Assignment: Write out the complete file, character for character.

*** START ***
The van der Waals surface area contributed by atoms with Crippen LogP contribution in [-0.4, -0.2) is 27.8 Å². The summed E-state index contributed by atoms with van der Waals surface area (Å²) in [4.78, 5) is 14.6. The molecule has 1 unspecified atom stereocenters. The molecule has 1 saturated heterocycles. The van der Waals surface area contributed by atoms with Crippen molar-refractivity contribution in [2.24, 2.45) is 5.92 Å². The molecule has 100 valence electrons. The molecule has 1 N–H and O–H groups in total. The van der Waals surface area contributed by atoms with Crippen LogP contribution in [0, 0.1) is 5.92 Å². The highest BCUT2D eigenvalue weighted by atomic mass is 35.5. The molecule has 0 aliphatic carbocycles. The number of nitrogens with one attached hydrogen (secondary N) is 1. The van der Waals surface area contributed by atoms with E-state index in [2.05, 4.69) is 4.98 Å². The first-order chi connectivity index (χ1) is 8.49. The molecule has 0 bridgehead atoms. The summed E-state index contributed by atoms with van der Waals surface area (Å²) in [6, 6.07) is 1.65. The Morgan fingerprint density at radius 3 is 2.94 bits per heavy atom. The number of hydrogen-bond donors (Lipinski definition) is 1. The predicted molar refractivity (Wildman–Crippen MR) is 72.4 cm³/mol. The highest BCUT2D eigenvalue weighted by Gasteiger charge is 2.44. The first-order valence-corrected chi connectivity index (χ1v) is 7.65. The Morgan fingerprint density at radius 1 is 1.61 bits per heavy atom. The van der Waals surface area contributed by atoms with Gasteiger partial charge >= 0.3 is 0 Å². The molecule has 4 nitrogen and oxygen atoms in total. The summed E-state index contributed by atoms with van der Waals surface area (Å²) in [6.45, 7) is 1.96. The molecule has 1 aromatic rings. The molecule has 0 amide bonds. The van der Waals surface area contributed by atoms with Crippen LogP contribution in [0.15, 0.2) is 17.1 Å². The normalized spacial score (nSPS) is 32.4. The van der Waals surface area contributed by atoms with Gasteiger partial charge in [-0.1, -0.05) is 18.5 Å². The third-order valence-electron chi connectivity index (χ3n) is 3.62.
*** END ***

The van der Waals surface area contributed by atoms with Crippen LogP contribution in [-0.4, -0.2) is 27.8 Å². The summed E-state index contributed by atoms with van der Waals surface area (Å²) in [4.78, 5) is 14.6. The molecule has 1 unspecified atom stereocenters. The molecule has 1 saturated heterocycles. The van der Waals surface area contributed by atoms with Crippen molar-refractivity contribution in [2.24, 2.45) is 5.92 Å². The molecule has 100 valence electrons. The molecule has 1 N–H and O–H groups in total. The van der Waals surface area contributed by atoms with Crippen LogP contribution in [0, 0.1) is 5.92 Å². The highest BCUT2D eigenvalue weighted by atomic mass is 35.5. The molecule has 0 aliphatic carbocycles. The number of nitrogens with one attached hydrogen (secondary N) is 1. The van der Waals surface area contributed by atoms with E-state index in [2.05, 4.69) is 4.98 Å². The first-order chi connectivity index (χ1) is 8.49. The molecule has 0 bridgehead atoms. The summed E-state index contributed by atoms with van der Waals surface area (Å²) in [6, 6.07) is 1.65. The Morgan fingerprint density at radius 3 is 2.94 bits per heavy atom. The number of hydrogen-bond donors (Lipinski definition) is 1. The predicted molar refractivity (Wildman–Crippen MR) is 72.4 cm³/mol. The highest BCUT2D eigenvalue weighted by Gasteiger charge is 2.44. The first-order valence-corrected chi connectivity index (χ1v) is 7.65. The Morgan fingerprint density at radius 1 is 1.61 bits per heavy atom. The van der Waals surface area contributed by atoms with Gasteiger partial charge >= 0.3 is 0 Å². The molecule has 4 nitrogen and oxygen atoms in total. The summed E-state index contributed by atoms with van der Waals surface area (Å²) in [6.45, 7) is 1.96. The molecule has 1 aromatic rings. The molecule has 0 amide bonds. The van der Waals surface area contributed by atoms with Crippen LogP contribution in [0.15, 0.2) is 17.1 Å². The normalized spacial score (nSPS) is 32.4. The van der Waals surface area contributed by atoms with Gasteiger partial charge in [-0.1, -0.05) is 18.5 Å². The third-order valence-electron chi connectivity index (χ3n) is 3.62.